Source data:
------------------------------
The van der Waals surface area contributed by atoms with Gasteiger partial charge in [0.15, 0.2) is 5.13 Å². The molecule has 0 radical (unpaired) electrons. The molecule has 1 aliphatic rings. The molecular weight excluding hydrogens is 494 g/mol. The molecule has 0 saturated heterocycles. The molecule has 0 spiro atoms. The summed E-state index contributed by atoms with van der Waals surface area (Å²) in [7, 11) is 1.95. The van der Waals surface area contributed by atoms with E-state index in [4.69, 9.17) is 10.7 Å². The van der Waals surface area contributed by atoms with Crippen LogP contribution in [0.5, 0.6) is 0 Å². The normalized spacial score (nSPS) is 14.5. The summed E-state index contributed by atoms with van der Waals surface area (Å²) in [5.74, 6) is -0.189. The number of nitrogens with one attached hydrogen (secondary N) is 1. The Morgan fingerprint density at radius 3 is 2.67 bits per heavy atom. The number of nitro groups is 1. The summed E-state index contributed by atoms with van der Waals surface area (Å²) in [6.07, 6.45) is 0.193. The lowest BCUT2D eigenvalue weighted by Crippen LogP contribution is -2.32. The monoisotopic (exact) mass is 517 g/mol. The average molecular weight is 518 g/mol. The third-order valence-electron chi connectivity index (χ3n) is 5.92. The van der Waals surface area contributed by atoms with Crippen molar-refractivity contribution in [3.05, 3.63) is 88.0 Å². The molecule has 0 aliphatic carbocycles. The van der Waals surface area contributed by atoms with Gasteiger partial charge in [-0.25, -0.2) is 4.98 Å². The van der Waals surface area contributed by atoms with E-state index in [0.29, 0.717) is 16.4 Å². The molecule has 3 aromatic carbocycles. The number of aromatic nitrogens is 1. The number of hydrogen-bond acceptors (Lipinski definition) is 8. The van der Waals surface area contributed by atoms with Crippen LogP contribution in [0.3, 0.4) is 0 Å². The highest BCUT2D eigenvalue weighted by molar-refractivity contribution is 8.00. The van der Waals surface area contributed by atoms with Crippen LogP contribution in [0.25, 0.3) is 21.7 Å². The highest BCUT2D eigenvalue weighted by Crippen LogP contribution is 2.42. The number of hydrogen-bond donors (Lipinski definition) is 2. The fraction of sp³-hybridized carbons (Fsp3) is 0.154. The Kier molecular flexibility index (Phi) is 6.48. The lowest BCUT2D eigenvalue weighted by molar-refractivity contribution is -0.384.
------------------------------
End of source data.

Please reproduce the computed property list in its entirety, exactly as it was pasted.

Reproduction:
The van der Waals surface area contributed by atoms with Gasteiger partial charge in [0.15, 0.2) is 5.13 Å². The molecule has 0 radical (unpaired) electrons. The molecule has 1 aliphatic rings. The molecular weight excluding hydrogens is 494 g/mol. The molecule has 0 saturated heterocycles. The molecule has 0 spiro atoms. The summed E-state index contributed by atoms with van der Waals surface area (Å²) in [7, 11) is 1.95. The van der Waals surface area contributed by atoms with E-state index in [4.69, 9.17) is 10.7 Å². The van der Waals surface area contributed by atoms with Crippen LogP contribution in [0.5, 0.6) is 0 Å². The normalized spacial score (nSPS) is 14.5. The summed E-state index contributed by atoms with van der Waals surface area (Å²) in [5.74, 6) is -0.189. The number of nitrogens with one attached hydrogen (secondary N) is 1. The Morgan fingerprint density at radius 3 is 2.67 bits per heavy atom. The number of nitro groups is 1. The summed E-state index contributed by atoms with van der Waals surface area (Å²) in [6.07, 6.45) is 0.193. The lowest BCUT2D eigenvalue weighted by Crippen LogP contribution is -2.32. The monoisotopic (exact) mass is 517 g/mol. The average molecular weight is 518 g/mol. The third-order valence-electron chi connectivity index (χ3n) is 5.92. The van der Waals surface area contributed by atoms with Crippen molar-refractivity contribution in [3.05, 3.63) is 88.0 Å². The molecule has 0 aliphatic carbocycles. The van der Waals surface area contributed by atoms with Gasteiger partial charge in [-0.25, -0.2) is 4.98 Å². The van der Waals surface area contributed by atoms with E-state index in [0.29, 0.717) is 16.4 Å². The molecule has 3 aromatic carbocycles. The number of aromatic nitrogens is 1. The number of hydrogen-bond acceptors (Lipinski definition) is 8. The van der Waals surface area contributed by atoms with Crippen LogP contribution in [0.3, 0.4) is 0 Å². The highest BCUT2D eigenvalue weighted by molar-refractivity contribution is 8.00. The van der Waals surface area contributed by atoms with Crippen LogP contribution in [0.25, 0.3) is 21.7 Å². The highest BCUT2D eigenvalue weighted by Crippen LogP contribution is 2.42. The number of hydrogen-bond donors (Lipinski definition) is 2. The fraction of sp³-hybridized carbons (Fsp3) is 0.154. The Kier molecular flexibility index (Phi) is 6.48. The lowest BCUT2D eigenvalue weighted by molar-refractivity contribution is -0.384.